Tuesday, July 31, 2012


My friend John Van Dyk--a long-time Professor of Philosophy of Education at Dordt, now retired--once encouraged me to put a sign on my desk that looks something like this:

"Theory"     --->       [gap]        <---     "Practice"

His point being: we are all sinful, imperfect beings who are works in progress...and this comes out in our teaching practice in the form of gaps (perhaps more accurately huge, gaping holes) between what we believe and what we do.

I was very convicted by this when he first suggested it to me. There are, of course, many things that I say I believe, but don't fully bear themselves out in my classroom practice. For an example, check out this faith statement I wrote years ago and had posted on my website when I was a middle school science teacher. Sounds pretty great right? Imagine what it might look like if I actually could carry out all the things I've written there, and fully put the Theory into Practice?

I'm NOT saying that such statements are not useful--I think it's very important for us to be clear about what we believe...or even what we hope we believe. But I offer it as an example, because it does outline what I hope to be true in my faith-life, even if it doesn't always come to full expression.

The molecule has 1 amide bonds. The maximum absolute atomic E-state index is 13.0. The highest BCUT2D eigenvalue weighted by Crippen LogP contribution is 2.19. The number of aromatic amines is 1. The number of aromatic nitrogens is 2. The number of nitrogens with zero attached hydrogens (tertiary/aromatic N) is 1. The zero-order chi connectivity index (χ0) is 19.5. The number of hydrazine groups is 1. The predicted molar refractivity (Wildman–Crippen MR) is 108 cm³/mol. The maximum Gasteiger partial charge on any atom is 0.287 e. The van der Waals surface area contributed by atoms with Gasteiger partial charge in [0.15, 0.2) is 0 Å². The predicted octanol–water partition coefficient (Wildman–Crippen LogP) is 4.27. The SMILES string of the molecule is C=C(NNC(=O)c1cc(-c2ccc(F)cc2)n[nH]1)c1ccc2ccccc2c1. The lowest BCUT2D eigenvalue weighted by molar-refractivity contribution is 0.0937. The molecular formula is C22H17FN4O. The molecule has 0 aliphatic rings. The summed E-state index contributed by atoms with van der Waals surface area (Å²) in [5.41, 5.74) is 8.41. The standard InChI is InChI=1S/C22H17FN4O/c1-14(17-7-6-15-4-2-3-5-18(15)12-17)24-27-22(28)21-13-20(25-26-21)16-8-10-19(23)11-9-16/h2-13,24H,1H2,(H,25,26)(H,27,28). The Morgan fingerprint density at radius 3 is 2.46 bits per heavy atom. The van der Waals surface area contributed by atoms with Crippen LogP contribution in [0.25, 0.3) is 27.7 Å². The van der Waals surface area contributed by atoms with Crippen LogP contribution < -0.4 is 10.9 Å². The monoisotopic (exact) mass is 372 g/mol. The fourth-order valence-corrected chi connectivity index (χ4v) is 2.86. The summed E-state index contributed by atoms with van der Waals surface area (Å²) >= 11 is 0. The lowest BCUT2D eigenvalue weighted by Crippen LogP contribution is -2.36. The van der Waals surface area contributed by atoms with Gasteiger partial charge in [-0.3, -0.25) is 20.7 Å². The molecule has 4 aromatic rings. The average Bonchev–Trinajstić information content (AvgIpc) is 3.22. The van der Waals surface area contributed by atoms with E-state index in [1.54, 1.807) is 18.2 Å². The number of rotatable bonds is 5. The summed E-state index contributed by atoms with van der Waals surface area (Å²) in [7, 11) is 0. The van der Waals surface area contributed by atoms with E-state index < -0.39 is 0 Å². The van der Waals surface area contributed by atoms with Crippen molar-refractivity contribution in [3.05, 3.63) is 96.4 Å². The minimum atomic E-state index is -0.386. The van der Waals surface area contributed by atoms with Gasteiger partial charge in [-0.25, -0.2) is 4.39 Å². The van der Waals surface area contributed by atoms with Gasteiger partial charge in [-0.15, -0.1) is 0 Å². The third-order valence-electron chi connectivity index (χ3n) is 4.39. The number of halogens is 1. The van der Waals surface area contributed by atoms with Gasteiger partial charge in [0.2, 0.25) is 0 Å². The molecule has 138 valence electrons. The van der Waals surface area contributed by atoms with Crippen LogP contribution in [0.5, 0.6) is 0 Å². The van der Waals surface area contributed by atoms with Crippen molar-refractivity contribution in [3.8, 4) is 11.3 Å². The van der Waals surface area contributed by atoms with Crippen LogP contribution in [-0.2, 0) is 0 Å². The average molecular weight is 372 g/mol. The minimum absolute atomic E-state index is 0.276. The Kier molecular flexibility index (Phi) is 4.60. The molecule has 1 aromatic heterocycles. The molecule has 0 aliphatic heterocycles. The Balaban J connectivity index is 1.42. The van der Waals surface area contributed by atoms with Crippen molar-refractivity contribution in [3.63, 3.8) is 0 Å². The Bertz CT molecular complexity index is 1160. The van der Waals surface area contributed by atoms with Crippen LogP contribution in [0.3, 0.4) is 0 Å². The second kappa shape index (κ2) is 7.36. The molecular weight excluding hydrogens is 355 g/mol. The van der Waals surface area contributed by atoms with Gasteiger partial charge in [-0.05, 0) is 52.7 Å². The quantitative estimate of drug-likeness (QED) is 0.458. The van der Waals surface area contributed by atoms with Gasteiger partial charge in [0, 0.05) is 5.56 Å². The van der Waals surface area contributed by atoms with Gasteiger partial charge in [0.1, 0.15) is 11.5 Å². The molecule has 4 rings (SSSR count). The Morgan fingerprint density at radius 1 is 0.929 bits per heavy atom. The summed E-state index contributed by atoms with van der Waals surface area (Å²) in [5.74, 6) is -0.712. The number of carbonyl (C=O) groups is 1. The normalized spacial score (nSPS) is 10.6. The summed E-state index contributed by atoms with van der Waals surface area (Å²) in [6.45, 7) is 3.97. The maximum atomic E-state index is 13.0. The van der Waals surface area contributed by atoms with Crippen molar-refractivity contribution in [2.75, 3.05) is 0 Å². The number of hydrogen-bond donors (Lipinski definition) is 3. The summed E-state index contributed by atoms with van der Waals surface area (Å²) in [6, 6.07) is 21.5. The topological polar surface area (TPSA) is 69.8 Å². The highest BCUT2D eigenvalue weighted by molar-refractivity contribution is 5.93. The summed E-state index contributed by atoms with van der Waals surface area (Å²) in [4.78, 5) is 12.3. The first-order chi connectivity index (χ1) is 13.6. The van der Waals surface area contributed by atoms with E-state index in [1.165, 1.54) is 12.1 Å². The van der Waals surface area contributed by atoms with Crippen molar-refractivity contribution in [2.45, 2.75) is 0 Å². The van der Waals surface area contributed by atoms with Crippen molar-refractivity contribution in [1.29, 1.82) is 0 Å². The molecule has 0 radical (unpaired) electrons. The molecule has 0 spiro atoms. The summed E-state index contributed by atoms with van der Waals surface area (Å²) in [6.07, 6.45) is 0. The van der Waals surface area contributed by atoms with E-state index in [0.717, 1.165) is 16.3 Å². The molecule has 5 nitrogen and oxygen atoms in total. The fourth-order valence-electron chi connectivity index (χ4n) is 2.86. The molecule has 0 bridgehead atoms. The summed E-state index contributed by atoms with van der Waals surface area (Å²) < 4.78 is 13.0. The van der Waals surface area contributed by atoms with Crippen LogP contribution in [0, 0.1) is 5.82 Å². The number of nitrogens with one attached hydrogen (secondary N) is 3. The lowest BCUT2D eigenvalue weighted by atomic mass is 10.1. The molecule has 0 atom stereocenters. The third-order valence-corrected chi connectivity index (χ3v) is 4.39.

The hopeful thing about the diagram above is the arrows pointing toward the center. That is intentional too; Dr. Van Dyk encouraged us to think about how to look for ways in which we can decrease the width of the gap between what we (say we) believe and what we actually do.

As a practical example of such gap reduction from my own teaching practice: I believe that the students I teach are unique image-bearers of God. If I really believe this, I can't just lump them together as "the class" and then teach to the middle, right? So I started working on finding ways to differentiate instruction in my classroom. I do not have this all figured out yet--it's hard work, and something I have to continue to work at--but I've taken some steps down this road, and I believe I'm being more authentic in my classroom practice when I seek to reduce such gaps.

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